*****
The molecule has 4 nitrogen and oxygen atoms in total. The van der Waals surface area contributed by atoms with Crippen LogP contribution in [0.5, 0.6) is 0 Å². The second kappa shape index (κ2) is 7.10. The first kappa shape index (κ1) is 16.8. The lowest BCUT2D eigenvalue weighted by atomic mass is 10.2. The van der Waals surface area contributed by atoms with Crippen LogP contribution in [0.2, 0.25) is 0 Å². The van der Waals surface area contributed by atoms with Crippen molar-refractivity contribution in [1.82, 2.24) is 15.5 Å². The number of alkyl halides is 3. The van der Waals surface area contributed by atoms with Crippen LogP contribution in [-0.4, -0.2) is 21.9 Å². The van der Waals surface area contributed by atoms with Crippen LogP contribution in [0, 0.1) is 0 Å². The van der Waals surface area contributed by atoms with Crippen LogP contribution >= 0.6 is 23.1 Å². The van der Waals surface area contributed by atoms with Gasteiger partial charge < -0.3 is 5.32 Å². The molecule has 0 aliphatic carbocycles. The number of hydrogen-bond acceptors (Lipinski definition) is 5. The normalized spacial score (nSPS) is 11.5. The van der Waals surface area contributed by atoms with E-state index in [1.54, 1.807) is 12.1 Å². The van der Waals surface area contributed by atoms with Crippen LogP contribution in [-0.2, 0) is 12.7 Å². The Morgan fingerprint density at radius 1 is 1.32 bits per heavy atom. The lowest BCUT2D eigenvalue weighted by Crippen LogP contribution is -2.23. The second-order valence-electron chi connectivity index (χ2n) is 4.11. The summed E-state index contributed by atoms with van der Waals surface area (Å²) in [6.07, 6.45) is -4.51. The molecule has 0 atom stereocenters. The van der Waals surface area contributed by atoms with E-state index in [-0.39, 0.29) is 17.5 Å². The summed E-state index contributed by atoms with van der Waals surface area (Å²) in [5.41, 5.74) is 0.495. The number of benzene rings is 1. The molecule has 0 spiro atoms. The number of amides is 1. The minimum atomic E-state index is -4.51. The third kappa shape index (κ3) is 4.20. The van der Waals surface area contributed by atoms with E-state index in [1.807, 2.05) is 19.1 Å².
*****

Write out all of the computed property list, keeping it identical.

The molecule has 4 nitrogen and oxygen atoms in total. The van der Waals surface area contributed by atoms with Crippen LogP contribution in [0.5, 0.6) is 0 Å². The second kappa shape index (κ2) is 7.10. The first kappa shape index (κ1) is 16.8. The lowest BCUT2D eigenvalue weighted by atomic mass is 10.2. The van der Waals surface area contributed by atoms with Crippen LogP contribution in [0.2, 0.25) is 0 Å². The van der Waals surface area contributed by atoms with Crippen molar-refractivity contribution in [1.82, 2.24) is 15.5 Å². The number of alkyl halides is 3. The van der Waals surface area contributed by atoms with Crippen LogP contribution in [-0.4, -0.2) is 21.9 Å². The van der Waals surface area contributed by atoms with Crippen LogP contribution in [0, 0.1) is 0 Å². The van der Waals surface area contributed by atoms with Crippen LogP contribution >= 0.6 is 23.1 Å². The van der Waals surface area contributed by atoms with Gasteiger partial charge < -0.3 is 5.32 Å². The molecule has 0 aliphatic carbocycles. The number of hydrogen-bond acceptors (Lipinski definition) is 5. The normalized spacial score (nSPS) is 11.5. The van der Waals surface area contributed by atoms with E-state index in [1.54, 1.807) is 12.1 Å². The van der Waals surface area contributed by atoms with Crippen LogP contribution in [-0.2, 0) is 12.7 Å². The Morgan fingerprint density at radius 1 is 1.32 bits per heavy atom. The lowest BCUT2D eigenvalue weighted by Crippen LogP contribution is -2.23. The second-order valence-electron chi connectivity index (χ2n) is 4.11. The summed E-state index contributed by atoms with van der Waals surface area (Å²) in [6.07, 6.45) is -4.51. The molecule has 0 atom stereocenters. The van der Waals surface area contributed by atoms with E-state index in [-0.39, 0.29) is 17.5 Å². The summed E-state index contributed by atoms with van der Waals surface area (Å²) in [5.41, 5.74) is 0.495. The number of benzene rings is 1. The molecule has 0 spiro atoms. The number of amides is 1. The minimum atomic E-state index is -4.51. The third kappa shape index (κ3) is 4.20. The van der Waals surface area contributed by atoms with E-state index in [1.807, 2.05) is 19.1 Å².